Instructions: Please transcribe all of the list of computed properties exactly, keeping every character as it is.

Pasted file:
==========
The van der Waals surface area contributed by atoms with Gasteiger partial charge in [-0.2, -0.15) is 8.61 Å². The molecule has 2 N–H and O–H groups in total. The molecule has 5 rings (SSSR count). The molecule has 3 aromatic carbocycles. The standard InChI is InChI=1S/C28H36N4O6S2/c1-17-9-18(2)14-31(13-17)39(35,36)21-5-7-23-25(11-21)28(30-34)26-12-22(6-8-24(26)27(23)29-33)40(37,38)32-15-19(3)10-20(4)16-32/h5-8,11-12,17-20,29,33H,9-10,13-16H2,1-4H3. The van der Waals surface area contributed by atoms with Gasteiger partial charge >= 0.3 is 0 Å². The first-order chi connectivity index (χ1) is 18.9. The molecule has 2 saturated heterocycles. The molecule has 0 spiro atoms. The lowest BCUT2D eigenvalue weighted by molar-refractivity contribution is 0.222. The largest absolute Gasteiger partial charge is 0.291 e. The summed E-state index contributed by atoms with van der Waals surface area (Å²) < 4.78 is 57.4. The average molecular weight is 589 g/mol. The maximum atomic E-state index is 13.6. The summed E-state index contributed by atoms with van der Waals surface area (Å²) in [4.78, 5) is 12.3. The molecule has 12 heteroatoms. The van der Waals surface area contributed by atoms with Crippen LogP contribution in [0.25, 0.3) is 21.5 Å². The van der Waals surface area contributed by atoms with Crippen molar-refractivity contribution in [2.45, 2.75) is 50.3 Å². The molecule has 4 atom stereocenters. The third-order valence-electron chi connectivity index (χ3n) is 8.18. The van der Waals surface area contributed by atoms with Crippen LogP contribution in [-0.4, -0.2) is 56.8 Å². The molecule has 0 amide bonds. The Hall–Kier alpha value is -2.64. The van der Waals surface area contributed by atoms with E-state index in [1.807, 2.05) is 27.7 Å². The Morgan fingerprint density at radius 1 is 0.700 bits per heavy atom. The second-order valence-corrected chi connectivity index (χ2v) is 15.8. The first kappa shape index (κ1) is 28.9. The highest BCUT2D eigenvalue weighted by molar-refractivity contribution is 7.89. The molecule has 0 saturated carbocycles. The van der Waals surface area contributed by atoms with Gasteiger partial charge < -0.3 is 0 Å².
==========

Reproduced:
The van der Waals surface area contributed by atoms with Gasteiger partial charge in [-0.2, -0.15) is 8.61 Å². The molecule has 2 N–H and O–H groups in total. The molecule has 5 rings (SSSR count). The molecule has 3 aromatic carbocycles. The standard InChI is InChI=1S/C28H36N4O6S2/c1-17-9-18(2)14-31(13-17)39(35,36)21-5-7-23-25(11-21)28(30-34)26-12-22(6-8-24(26)27(23)29-33)40(37,38)32-15-19(3)10-20(4)16-32/h5-8,11-12,17-20,29,33H,9-10,13-16H2,1-4H3. The van der Waals surface area contributed by atoms with Gasteiger partial charge >= 0.3 is 0 Å². The first-order chi connectivity index (χ1) is 18.9. The molecule has 2 saturated heterocycles. The molecule has 0 spiro atoms. The lowest BCUT2D eigenvalue weighted by molar-refractivity contribution is 0.222. The largest absolute Gasteiger partial charge is 0.291 e. The summed E-state index contributed by atoms with van der Waals surface area (Å²) < 4.78 is 57.4. The average molecular weight is 589 g/mol. The maximum atomic E-state index is 13.6. The summed E-state index contributed by atoms with van der Waals surface area (Å²) in [4.78, 5) is 12.3. The molecule has 12 heteroatoms. The van der Waals surface area contributed by atoms with Crippen LogP contribution in [0.25, 0.3) is 21.5 Å². The van der Waals surface area contributed by atoms with Crippen molar-refractivity contribution in [2.45, 2.75) is 50.3 Å². The molecule has 4 atom stereocenters. The third-order valence-electron chi connectivity index (χ3n) is 8.18. The van der Waals surface area contributed by atoms with Crippen LogP contribution in [-0.4, -0.2) is 56.8 Å². The molecule has 0 amide bonds. The Hall–Kier alpha value is -2.64. The van der Waals surface area contributed by atoms with E-state index in [1.807, 2.05) is 27.7 Å². The Morgan fingerprint density at radius 1 is 0.700 bits per heavy atom. The second-order valence-corrected chi connectivity index (χ2v) is 15.8. The first kappa shape index (κ1) is 28.9. The highest BCUT2D eigenvalue weighted by molar-refractivity contribution is 7.89. The molecule has 0 saturated carbocycles. The van der Waals surface area contributed by atoms with Gasteiger partial charge < -0.3 is 0 Å².